# 1, √2, 3₢

Not sure where this is going, so just posting the image in the mean time, until such time as I gain enlightenment.

Metre – root 2 – Royal cubit – π

# Publish or perish!

Well, I’m not in academia, so I won’t perish, but I have spent the last few months discovering some things about Giza which I didn’t post here. Instead I posted them as papers online (because I really don’t like the Academic Publishing business model, and probably would not have been accepted by any ‘proper’ journal anyway, because what I say is rather history-shattering…)

So the first paper was a round-up of stuff posted here, relating to the cubit:
The Beautiful Cubit System

While the other two are companion papers that rely on each other to a degree:
Diskerfery and the Four Main Giza Pyramids and
55,550 BCE and the 23 Stars of Giza

The important images are below, read the papers to get the full story 🙂

# Phi redux

I started poking around Giza and ancient Egypt after watching a video on the Nebra disk, and trying to find a similar circle-split-by-phi in the alignments of the Giza pyramids.

I didn’t find what I was looking for at the time (in terms of phi being in the alignment of all three pyramids) but did find lots of other things, including phi between P1 and P3.

In the mean time, the so-called Genetic Disc from Peru came along, and I immediately noticed a similar division there. Here’s the two sides of the disk:

Genetic disk from Peru

# Playing with numbers

Playing around with the great pyramid.

Length of base + height = 440 + 280 = 720 royal cubits.

720/360 = 2 (save this for later)

If we convert to digits by multiplying by 28 (because 28 digits in royal cubit), we get

720 x 28 = 20160

If we divide by 360, we get

20160/360 = 56, which is the number of digits in 2 cubits (see saved value of 2)

As you may know, I’m developing a theory that whoever came up with the cubit system also divided the circle into 336 Zeps. So if we divide by 336 instead….

20160 / 336 = 60

Which is um, all sorts of things, and maybe a hat-tip (or the finger) to the Sumerians and their sexagesimal system.

But what the 60 also equates to, is if you had a wheel of radius 1 metre, then 60 rolls of the wheel would equal the sum of the side and the height.

If your wheel had a diameter of 1 metre (like a chariot), then it would be 120 turns of the wheel. Exactly.

# Another large link to the metre

So I’m watching a video from 2012, featuring a young-looking Graham Hancock

Which, before they got all wooshie about the Mayan 21 December 2012 end of the world thing, had some interesting info. In particular, the observation concerning the difference between two sides of the great pyramid, and its height, which goes like this:

two side of pyramid = 440 x 2 cubits. In metres, that’s 460.7669 m.
height of pyramid = 280 cubits = 146.6077 m

Difference = 460.7669 – 146.6077  = 314.1592 which you may recognise as 100 times pi.

# Poly wants a cracker

Some updates to the zeptractor, probably done for now until I figure out if this was just a humongous waste of time or not. Well at least I got to learn something about svg drawing.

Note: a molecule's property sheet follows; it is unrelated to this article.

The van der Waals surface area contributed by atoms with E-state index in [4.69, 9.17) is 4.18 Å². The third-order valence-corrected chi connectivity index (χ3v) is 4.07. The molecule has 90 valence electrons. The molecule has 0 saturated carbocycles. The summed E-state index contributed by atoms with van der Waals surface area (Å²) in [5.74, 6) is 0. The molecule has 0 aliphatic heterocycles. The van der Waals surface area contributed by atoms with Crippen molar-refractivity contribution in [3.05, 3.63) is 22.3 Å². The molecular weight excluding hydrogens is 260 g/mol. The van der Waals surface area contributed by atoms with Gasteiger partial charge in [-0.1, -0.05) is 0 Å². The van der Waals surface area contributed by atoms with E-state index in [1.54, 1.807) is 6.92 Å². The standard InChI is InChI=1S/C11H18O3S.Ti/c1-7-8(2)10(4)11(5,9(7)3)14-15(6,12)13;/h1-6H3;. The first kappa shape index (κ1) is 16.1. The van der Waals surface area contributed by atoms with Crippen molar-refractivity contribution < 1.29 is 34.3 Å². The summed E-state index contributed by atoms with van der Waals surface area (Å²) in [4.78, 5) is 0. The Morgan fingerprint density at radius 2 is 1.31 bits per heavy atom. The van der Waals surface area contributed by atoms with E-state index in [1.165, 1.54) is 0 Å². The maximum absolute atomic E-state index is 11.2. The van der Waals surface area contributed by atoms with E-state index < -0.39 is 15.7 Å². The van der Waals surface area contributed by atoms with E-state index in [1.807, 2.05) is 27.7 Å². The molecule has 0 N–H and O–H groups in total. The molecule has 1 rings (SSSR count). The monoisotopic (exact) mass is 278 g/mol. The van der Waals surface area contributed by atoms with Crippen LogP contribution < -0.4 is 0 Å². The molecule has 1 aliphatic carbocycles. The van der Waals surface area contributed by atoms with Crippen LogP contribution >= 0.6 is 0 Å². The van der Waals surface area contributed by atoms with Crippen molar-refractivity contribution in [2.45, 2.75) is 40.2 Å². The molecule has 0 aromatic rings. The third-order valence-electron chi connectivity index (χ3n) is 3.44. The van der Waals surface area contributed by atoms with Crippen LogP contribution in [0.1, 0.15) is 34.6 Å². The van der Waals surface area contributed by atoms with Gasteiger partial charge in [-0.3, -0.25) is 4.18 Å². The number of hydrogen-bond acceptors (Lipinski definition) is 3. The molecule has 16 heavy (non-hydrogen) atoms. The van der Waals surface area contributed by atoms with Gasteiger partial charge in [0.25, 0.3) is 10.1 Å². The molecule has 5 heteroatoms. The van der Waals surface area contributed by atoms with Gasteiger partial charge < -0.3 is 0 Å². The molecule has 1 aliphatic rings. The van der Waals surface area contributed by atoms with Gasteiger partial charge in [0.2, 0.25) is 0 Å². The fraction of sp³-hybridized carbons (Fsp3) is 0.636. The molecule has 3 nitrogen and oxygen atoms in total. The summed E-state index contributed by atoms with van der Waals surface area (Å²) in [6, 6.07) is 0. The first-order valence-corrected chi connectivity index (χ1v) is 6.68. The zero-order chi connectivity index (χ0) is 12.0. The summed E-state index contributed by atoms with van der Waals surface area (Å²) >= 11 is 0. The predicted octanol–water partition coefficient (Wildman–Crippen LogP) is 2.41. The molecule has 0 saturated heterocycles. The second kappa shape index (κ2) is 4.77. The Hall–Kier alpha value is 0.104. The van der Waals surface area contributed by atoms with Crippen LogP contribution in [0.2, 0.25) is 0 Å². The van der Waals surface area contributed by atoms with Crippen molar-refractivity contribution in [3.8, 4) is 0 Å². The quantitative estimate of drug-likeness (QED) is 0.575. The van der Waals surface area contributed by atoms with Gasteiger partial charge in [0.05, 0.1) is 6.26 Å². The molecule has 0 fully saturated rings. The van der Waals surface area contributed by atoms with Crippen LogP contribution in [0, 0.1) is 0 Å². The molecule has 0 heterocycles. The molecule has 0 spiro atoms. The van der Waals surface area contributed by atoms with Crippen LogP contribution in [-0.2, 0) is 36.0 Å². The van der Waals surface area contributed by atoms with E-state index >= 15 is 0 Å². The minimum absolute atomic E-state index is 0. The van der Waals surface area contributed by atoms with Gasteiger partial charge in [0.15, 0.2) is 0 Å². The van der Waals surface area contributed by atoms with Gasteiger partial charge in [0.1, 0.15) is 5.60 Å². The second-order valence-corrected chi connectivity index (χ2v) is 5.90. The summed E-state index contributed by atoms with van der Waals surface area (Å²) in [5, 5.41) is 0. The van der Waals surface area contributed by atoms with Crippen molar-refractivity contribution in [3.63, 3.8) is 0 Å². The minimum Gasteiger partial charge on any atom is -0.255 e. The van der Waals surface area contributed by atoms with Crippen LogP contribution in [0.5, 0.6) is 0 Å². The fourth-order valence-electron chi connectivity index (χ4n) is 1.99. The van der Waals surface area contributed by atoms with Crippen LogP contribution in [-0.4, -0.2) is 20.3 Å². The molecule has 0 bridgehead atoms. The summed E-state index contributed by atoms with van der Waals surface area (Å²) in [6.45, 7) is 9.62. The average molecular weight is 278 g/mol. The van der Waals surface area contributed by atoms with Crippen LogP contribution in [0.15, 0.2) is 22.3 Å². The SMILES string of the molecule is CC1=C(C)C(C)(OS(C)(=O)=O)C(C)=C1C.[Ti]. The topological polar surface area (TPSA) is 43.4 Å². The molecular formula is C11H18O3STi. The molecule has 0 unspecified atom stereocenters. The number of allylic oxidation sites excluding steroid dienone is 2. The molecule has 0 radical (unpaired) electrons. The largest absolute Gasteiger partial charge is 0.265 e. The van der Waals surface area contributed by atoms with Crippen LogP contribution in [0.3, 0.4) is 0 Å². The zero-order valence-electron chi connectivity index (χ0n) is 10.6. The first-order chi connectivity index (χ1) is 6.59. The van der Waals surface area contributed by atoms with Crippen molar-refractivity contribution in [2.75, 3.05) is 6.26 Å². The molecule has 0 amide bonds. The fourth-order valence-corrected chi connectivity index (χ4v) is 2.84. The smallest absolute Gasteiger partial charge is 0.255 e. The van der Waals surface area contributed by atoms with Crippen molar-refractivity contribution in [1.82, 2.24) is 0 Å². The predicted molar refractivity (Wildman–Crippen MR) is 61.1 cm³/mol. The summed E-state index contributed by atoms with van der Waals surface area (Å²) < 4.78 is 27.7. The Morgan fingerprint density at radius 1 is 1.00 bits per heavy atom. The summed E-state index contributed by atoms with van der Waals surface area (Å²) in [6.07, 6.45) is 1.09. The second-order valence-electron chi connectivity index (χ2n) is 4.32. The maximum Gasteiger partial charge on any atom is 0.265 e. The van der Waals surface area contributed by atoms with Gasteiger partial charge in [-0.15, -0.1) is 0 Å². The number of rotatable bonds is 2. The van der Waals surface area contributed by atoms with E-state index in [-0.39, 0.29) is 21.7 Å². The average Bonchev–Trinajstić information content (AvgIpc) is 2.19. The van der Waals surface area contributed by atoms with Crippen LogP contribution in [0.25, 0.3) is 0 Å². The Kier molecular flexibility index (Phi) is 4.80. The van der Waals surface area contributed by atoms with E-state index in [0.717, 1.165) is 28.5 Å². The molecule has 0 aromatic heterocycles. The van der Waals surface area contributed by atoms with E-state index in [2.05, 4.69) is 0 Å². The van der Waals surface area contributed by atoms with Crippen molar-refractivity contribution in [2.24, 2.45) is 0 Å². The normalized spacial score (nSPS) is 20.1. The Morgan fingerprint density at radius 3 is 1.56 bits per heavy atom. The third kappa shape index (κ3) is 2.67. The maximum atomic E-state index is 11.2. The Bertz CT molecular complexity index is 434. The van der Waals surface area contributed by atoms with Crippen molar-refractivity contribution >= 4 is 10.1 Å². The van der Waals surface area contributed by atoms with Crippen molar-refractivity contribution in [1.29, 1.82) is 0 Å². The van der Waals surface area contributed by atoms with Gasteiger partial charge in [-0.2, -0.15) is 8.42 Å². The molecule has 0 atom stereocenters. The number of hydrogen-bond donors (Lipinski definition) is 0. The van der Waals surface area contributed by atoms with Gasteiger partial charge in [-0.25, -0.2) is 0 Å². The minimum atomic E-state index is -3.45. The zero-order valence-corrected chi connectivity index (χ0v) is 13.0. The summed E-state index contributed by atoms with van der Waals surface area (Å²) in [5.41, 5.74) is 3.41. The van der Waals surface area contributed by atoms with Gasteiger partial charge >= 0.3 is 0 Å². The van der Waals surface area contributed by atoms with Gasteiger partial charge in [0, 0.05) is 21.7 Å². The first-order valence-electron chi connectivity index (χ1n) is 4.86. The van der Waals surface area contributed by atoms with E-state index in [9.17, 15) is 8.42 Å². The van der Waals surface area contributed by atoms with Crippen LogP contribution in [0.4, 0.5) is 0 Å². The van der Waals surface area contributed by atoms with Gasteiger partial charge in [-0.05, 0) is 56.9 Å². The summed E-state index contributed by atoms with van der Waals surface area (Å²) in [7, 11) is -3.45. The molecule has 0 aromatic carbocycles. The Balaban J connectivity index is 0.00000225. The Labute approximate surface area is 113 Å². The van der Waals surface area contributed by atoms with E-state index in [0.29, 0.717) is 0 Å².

Changes:
1. added assorted famous regular polygons: triangle, square, pentagon, hexagon, heptagon, octagon, dodecagon.
2. resized inner circle to divide radius in golden ratio. Also marked where circumference would be divided in golden ration (both directions, measuring from zero).
4. added tau divisors … they’re more logical than the pi divisors. Arial has a sucky tau symbol.
5. put phi symbol on bare radius to avoid confusion.

The zeptractor, the tool for people who really know their way around a circle.

# It’s New! It’s Improved! But does it Have a Point?

Well actually it does have a point, right there in the middle.

I’ve made some cosmetic improvements to the zeptractor, so it now looks like this:

Improved zeptractor

# Wheely, guys?

After making the Zeptractor, which looks like this:

The Zeptractor

I felt that it had something to tell me…. I just didn’t know what.

So as per usual when my intuition is being coy, I resolved to stare at it until the secrets revealed themselves.

# If it’s not a tomb, then what is it?

Further to my thoughts (which covers some ground covered by others already, so they were not all new ideas) about why the great pyramid is not a tomb, let me speculate on what I think it really was.

But before we get there, it is possible that it may be a tomb, but not in the parts that we know about. There may be another entrance on the west wall (i.e. the one away from the Sphinx), with a separate tunnel and room system like the Bent Pyramid. This possibility is strengthened by the fact that there are different stone types used in the lower courses, which make a triangular pattern, with the current known entrance at the apex of the one on the northern side.

# Why the Great Pyramid is not a tomb

Some thoughts on why the Great Pyramid is not a tomb… we’ll get to what it may be in another post.

Various other people have pointed out things about the Great Pyramid which indicate that it was not a tomb. These include:

1. The sarcophagus was empty.
2. It’s a bit small for receiving a king in full burial kit … mummified with layers of cotton wrapping, then assorted nested boxes, gold death mask, etc.
3. The sarcophagus (and the entire pyramid) are devoid of any carvings or inscriptions. There’s absolutely nothing along the lines of “I came. I saw. I built.” or “Here lies King Khufu with his six wives and 97 children. He was The Man” or even “Warning: no tomb robbers (or Englishmen) allowed.” Nil. Nada. Unlike your typical tomb.